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image Image 1 for SM (58) volume 69/14 (59) volume 69/15 (60) volume 69/20 (61) volume 69/21
image Image 2 for SM (58) volume 69/14 (59) volume 69/15 (60) volume 69/20 (61) volume 69/21
image Image 3 for SM (58) volume 69/14 (59) volume 69/15 (60) volume 69/20 (61) volume 69/21
image Image 4 for SM (58) volume 69/14 (59) volume 69/15 (60) volume 69/20 (61) volume 69/21
  • image Image 1 for SM (58) volume 69/14 (59) volume 69/15 (60) volume 69/20 (61) volume 69/21
  • image Image 2 for SM (58) volume 69/14 (59) volume 69/15 (60) volume 69/20 (61) volume 69/21
  • image Image 3 for SM (58) volume 69/14 (59) volume 69/15 (60) volume 69/20 (61) volume 69/21
  • image Image 4 for SM (58) volume 69/14 (59) volume 69/15 (60) volume 69/20 (61) volume 69/21

Reference number

SM (58) volume 69/14 (59) volume 69/15 (60) volume 69/20 (61) volume 69/21

Purpose

Site progress record drawings, by J.M. Gandy on site, October 1798 (4)

Aspect

58 View of the east side of Lothbury Court under construction 59 View of a wheeled cart and tools 60 Rough (pencil) view from the Residence Court of the north-east offices under construction 61 View of the arched basement of the offices under construction showing a windlass

Signed and dated

(58) Bank Octbr 1798 (59) Bank Octbr 1798 (60) Bank Octr 1798 (61) Octr 18th 1798

Hand

(58-61) Joseph Michael Gandy (1771-1843)

Watermark

(59-60) Buttanshaw 1794

Notes

Drawings 58 to 61 are in J.M. Gandy's large-sized sketchbook. Gandy was hired as an assistant in January 1798. He specialised in perspective views for Soane. Many of the drawings in the sketchbook were developed into larger, more formal drawings.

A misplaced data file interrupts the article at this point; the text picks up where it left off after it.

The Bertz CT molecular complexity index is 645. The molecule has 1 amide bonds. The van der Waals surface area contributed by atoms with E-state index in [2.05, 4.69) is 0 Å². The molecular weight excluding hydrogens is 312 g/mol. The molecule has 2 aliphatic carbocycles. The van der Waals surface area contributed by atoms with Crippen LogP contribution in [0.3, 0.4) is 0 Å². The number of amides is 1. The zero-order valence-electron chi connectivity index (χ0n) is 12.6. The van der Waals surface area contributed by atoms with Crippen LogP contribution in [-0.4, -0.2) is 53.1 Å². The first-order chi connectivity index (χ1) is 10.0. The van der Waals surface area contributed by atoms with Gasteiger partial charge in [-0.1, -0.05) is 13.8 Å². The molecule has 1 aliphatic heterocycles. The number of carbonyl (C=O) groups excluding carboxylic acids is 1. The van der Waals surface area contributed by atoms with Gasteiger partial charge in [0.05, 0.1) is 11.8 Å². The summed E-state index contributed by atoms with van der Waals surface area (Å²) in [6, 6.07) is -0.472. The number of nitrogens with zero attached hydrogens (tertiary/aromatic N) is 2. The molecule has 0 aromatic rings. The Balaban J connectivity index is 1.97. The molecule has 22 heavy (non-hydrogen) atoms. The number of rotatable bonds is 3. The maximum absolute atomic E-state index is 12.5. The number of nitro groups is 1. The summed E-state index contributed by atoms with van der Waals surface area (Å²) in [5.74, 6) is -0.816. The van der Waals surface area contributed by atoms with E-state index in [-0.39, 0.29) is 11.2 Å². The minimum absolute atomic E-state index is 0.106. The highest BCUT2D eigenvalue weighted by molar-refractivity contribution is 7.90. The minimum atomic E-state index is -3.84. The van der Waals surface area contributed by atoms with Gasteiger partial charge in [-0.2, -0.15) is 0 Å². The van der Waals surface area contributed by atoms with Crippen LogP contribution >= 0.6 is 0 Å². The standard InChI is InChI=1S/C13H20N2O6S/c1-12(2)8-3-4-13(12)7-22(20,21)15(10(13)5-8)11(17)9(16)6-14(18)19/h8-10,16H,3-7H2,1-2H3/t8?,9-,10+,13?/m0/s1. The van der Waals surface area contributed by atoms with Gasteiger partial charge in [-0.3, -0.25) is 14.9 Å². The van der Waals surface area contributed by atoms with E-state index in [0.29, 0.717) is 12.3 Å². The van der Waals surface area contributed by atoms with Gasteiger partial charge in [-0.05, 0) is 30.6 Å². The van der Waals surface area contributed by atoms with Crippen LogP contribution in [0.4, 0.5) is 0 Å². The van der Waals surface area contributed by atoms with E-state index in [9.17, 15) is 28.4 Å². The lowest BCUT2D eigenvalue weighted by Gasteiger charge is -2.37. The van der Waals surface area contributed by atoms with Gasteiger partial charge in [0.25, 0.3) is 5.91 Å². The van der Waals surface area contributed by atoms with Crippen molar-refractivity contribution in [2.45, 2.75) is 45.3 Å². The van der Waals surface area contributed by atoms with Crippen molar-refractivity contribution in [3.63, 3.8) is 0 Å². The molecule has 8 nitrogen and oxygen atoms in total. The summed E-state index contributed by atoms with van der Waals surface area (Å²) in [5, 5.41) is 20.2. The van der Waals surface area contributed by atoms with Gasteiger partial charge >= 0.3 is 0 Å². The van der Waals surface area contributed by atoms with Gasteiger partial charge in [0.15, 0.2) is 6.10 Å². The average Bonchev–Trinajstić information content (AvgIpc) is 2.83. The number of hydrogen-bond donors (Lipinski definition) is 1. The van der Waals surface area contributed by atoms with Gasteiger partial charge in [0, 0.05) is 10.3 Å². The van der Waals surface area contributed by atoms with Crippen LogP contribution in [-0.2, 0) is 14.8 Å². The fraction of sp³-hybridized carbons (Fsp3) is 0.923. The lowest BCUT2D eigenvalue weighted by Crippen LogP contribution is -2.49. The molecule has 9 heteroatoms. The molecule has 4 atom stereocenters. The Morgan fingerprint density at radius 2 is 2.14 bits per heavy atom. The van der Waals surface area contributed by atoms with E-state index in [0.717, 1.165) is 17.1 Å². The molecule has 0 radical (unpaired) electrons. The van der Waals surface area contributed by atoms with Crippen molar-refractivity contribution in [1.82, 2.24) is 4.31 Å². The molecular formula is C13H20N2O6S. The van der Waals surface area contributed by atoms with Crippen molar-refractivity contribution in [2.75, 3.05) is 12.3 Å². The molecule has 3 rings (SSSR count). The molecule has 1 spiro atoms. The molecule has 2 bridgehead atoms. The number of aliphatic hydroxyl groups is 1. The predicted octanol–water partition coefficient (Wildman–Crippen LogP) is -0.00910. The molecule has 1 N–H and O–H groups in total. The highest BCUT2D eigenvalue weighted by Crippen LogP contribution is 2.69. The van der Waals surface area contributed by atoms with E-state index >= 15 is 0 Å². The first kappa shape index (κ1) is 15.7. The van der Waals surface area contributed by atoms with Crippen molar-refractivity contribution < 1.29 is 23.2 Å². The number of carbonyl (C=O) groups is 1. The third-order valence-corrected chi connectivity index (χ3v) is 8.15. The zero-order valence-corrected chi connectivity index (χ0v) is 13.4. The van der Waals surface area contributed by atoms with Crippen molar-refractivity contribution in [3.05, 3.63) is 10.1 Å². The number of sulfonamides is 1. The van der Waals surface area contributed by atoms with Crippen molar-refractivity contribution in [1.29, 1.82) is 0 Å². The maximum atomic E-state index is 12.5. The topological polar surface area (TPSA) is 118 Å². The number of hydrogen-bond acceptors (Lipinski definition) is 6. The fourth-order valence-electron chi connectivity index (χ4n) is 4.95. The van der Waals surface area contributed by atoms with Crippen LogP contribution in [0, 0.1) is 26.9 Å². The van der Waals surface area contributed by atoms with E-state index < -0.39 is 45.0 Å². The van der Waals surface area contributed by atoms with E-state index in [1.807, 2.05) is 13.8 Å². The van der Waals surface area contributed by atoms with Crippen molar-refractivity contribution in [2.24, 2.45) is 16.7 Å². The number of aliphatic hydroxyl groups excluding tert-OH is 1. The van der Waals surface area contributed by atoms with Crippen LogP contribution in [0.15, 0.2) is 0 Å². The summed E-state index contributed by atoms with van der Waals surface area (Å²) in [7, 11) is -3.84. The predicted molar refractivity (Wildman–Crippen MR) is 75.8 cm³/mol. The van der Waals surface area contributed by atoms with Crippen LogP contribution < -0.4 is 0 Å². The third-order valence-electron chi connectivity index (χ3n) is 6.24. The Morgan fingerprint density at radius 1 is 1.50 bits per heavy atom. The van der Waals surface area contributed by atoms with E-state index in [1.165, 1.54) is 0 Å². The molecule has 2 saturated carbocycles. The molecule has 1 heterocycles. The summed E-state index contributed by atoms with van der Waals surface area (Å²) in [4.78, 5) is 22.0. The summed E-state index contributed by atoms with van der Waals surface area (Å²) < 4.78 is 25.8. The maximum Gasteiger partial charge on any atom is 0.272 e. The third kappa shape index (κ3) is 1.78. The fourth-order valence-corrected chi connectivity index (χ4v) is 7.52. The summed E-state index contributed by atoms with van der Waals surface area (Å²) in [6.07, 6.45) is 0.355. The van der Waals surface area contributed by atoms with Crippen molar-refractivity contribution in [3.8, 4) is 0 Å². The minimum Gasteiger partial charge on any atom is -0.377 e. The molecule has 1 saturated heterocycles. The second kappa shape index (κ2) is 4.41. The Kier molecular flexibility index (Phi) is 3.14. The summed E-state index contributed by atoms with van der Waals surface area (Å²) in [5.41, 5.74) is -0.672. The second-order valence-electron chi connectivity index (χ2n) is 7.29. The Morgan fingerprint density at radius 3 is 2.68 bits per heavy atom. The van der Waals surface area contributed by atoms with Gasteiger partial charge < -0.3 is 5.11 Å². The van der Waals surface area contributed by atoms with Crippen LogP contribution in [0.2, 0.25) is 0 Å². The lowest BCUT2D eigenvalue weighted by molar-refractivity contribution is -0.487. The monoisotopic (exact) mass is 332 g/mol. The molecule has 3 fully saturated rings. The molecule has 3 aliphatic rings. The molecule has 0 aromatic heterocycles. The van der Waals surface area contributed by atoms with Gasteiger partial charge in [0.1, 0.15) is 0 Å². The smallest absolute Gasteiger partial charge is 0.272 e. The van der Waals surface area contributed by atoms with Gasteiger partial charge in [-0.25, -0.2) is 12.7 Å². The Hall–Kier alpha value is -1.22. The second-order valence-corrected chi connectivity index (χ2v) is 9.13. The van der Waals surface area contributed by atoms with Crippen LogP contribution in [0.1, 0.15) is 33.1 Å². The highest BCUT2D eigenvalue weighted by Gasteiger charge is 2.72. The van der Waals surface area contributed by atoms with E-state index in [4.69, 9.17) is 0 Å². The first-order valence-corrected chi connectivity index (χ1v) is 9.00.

Drawing 58 is a drawing of the east side of the Court under construction. The arches of the Consols Transfer Office can be seen in the background. The south side of the Court was not built until 1801.

Drawing 60 is what appears to be the south side of the Residence Court. Behind the walls are the Accountants Office and the Cashier's Office.

Drawing 61 shows centering erected by the carpenters to support the bricks of the arches. Once the mortar is dried, the arch was self-supporting and the centring could be dismantled. The drawing also shows the windlass, a principal piece of machinery for building at the time. It was part of a pully system to hoist heavy machinery and materials.

Level

Drawing

Digitisation of the Drawings Collection has been made possible through the generosity of the Leon Levy Foundation

If you have any further information about this object, please contact us: drawings@soane.org.uk

Sir John Soane's collection includes some 30,000 architectural, design and topographical drawings which is a very important resource for scholars worldwide. His was the first architect’s collection to attempt to preserve the best in design for the architectural profession in the future, and it did so by assembling as exemplars surviving drawings by great Renaissance masters and by the leading architects in Britain in the 17th and 18th centuries and his near contemporaries such as Sir William Chambers, Robert Adam and George Dance the Younger. These drawings sit side by side with 9,000 drawings in Soane’s own hand or those of the pupils in his office, covering his early work as a student, his time in Italy and the drawings produced in the course of his architectural practice from 1780 until the 1830s.

Browse (via the vertical menu to the left) and search results for Drawings include a mixture of Concise catalogue records – drawn from an outline list of the collection – and fuller records where drawings have been catalogued in more detail (an ongoing process).